Buried Treasure

This might seem obvious in hindsight, but my top tip for the over fifties is not to spend your first weekend home after a fortnight’s holiday in the US attempting to undo all the overeating by going for your first run in several years, followed by two days of binge gardening in an attempt to undo two weeks’ neglect. Especially when the run in question was a 5km park run that involved a 20 mile* round trip bike ride to get there and the first chore on the gardening list was digging up your potatoes.

Neglected vegetable beds

Still, I’m pleased to report that I actually made it round the course without stopping or injuring myself, and even finished about two-thirds of the way down the pack (admittedly most of the people behind me were either running with a dog or a buggy or both, or started walking almost immediately the whistle blew at the start, but we take our victories where we can find them these days). If I can manage to get up and down the stairs without making a variety of wincing noises by the time next Saturday rolls around, I might even go back and see if I can improve my time.

weed-filled potato beds

There was a potato bed under there, somewhere

The potatoes were also a bit of a bonus. I’d planted five International Kidney seed potatoes (effectively Jersey Royals, but you can only call them that if they’re grown in Jersey so I can only imagine the Jersey Royal Marketing Board spent an entire meeting brainstorming the most offputting potato variety name they could come up with to discourage anyone from growing them elsewhere) in the greenhouse and we’ve had the most delicious potatoes from them, but all good things must come to an end, and the rest of the potato plants had started looking sickly and dying off back in July. Pretty soon they had all gone, and the weeds had taken over so I wasn’t hopeful when I put my fork in the ground but they’ve come up trumps with a reasonable crop:

dug up potatoes

About half the haul

Complete with a bonus florin which, given the speed with which our country appears to be going back to some imagined past, I fully expect to be legal currency some time soon.

two shilling coin

We also have one, count ’em, reasonable looking fennel bulb and a handful of what I will be marketing as ‘baby fennel’ if it doesn’t get a move on in the next couple of weeks.

fennel bulb

On the downside, it would appear that in our absence the mice discovered the beetroot and have spent a blissful undisturbed fortnight while we’ve been away hollowing almost every single one out, the bastards.

mouse-nibbled beetroot

I am now aching in all directions but I have at least made a start at restoring order to the raised beds, and the potatoes have all been sorted and stored, ready for the winter. Bring on your food shortages, Operation Yellowhammer, we’ll be fine. At least for as long as we are happy to survive on potatoes and beetroot-fed mice and whatever a florin will buy you these days …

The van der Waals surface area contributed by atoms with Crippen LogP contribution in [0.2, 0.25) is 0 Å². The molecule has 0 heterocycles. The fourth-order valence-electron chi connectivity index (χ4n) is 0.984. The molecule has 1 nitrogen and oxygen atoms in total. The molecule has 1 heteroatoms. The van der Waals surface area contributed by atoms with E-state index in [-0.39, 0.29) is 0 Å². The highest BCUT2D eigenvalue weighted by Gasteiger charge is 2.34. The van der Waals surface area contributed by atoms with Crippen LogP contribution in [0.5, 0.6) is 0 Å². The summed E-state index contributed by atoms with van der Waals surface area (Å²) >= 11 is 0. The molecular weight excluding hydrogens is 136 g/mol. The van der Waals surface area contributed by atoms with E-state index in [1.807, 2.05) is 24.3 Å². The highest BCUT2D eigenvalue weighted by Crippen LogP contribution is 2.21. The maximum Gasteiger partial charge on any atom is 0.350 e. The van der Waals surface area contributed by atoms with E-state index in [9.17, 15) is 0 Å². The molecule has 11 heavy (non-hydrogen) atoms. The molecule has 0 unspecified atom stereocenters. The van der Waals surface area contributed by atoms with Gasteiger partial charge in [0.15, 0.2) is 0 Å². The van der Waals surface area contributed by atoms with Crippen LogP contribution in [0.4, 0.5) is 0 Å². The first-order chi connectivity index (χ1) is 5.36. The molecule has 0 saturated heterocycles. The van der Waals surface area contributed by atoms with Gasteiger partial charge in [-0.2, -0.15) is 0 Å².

partly dug potato patch

* I know, I know, but park runs are in kilometres and I still think of distances in miles and I’m not going to start converting either of them just for the sake of consistency.

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7 Responses to Buried Treasure

  1. Anonymous says:

    I’m filling”aching in all directions” for future use.

  2. disgruntled says:

    I’m glad my suffering has brought some benefit

  3. welshcyclist says:

    I wish I could run, I hated doing so for rugby training or the dreaded cross country run for PE at school. Nowadays my gammy knee joints won’t tolerate it, which is depressing. Thank goodness for my bike, because sadly I don’t need to go on holiday to over indulge. Working shifts in a signal box with full cooking facilities does not help either. I am very impressed with that garden produce of yours. Reminds me of when I was growing up my dad always had a full vegetable garden which he’d tend for a couple of hours in the mornings after his night shift.

  4. disgruntled says:

    I loathed running at school and I’m not sure I exactly enjoy it now but I’m glad I can …

  5. Charles says:

    I quite enjoy running now, I was the slowest runner in 3 rowing clubs and in Namibia I was the slowest runner in the Namib Stragglers. I came to enjoy it when I discovered slow running. You run, jog, as slow as you wish, the only rule is that you have to have both feet off the ground briefly during each stride. That stops you walking and gives you the benefits of load bearing exercise. I am now 59 and my wife is quicker than me, much quicker. This is a blow as I introduced her to running, we had a wild life when we were younger.

    Full of envy over your fennel, mine bolts every year. My beetroot never approaches your impressive size, the sparrows love the shoots and what they leave the snails eat….I grew Charlotte spuds and I have to say that they were very good, I dug the last lot up a couple of weeks ago.

    I managed to knacker my left knee in the spring kneeling down to plant spring onions, it went click and that was it. I can still manage a slow 3 miles and I can still get up and down a hill so it’s not that bad.

  6. Francesca says:

    Great blog. Love the diary style of writing. Your potatoes are looking great!

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